A pair of professors at Randolph-Macon College near Richmond likes to challenge their students with real-world problems. When they asked the James River Association what puzzle they should task a class of environmental studies majors with solving, Riverkeeper Jamie Brunkow pointed to the near absence of American shad in the river.
“It’s a real example where the experts don’t know what’s going on,” James Brunkow said. “It’s a bit of an environmental mystery.”
Brunkow said shad jumped to the top of his organization’s list of concerns while working on the 2019 State of the James report. Nearly every other measurement of water and wildlife health seemed to be improving, except the population of American shad, which came in at 1% of the goal the group had set for the species.
The declining number of shad is not a new concern for local river groups — or for scientists across the Chesapeake Bay region and the entire Atlantic Coast.
All along the coast, shad populations have been idling at a historic low, despite millions of dollars invested in their restoration.
A recent study by the Atlantic States Marine Fisheries Commission calls the shad population “depleted” from Maine to Florida. In the Bay region, the Rappahannock and York rivers fare slightly better with a death rate described as “sustainable.” But, in the James River, shad numbers have remained stubbornly low despite decades of effort focused on their revival.
Fishery authorities began taking the major steps decades ago that should have helped shad rebound in the region — but to little avail.
A state moratorium on the inland harvest of shad has been in place since 1994 to curb overfishing. Also in the early ’90s, the Virginia Department of Game and Inland Fisheries (now the Department of Wildlife Resources) began stocking shad in the upper James River system to encourage them to repopulate historic spawning grounds.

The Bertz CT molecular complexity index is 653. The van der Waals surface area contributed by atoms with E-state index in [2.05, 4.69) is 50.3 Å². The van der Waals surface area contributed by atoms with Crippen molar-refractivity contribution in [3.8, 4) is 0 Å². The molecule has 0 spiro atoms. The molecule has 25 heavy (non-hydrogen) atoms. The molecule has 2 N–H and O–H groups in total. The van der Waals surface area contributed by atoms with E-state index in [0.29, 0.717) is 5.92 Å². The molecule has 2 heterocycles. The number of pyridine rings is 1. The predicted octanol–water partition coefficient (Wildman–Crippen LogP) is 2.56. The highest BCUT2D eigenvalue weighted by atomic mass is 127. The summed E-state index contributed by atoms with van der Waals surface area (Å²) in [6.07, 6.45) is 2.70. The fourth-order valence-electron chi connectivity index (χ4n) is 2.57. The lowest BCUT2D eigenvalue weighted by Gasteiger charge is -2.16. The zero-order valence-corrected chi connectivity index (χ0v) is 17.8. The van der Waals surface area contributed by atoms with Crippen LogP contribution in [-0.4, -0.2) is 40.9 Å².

By placing millions of shad fry each year into the river just upstream of Bosher’s Dam, the hope was that the fish would return to that location as adults to mate. In 1999, the department opened a fish passage system at Bosher’s Dam intended to deliver shad to that location and also to open up more than 100 additional miles of river that had been blocked to spawning for decades.
But the fish still aren’t taking hold in the James.
In 2003, the fishway passed close to 1,000 American shad. In recent years, the passage saw a few dozen fish go through and, in 2019, the cameras counted one American shad making the trek.
“I always tell people, ‘You can’t pass what isn’t there,’” said Alan Weaver, fish passage coordinator for the Virginia Department of Wildlife. “When there were more fish in the river, we would see more fish in the fishway.”
State and federal agencies that had been pouring funds into shad stocking programs couldn’t ignore the dismal results anymore. Virginia ended its stocking program near Bosher’s Dam in 2017. Were stocking to begin again, it would be because a group of scientists, biologists, fishery managers and others that make up the Virginia Alosine Taskforce recommend stocking as a viable management strategy for restoration.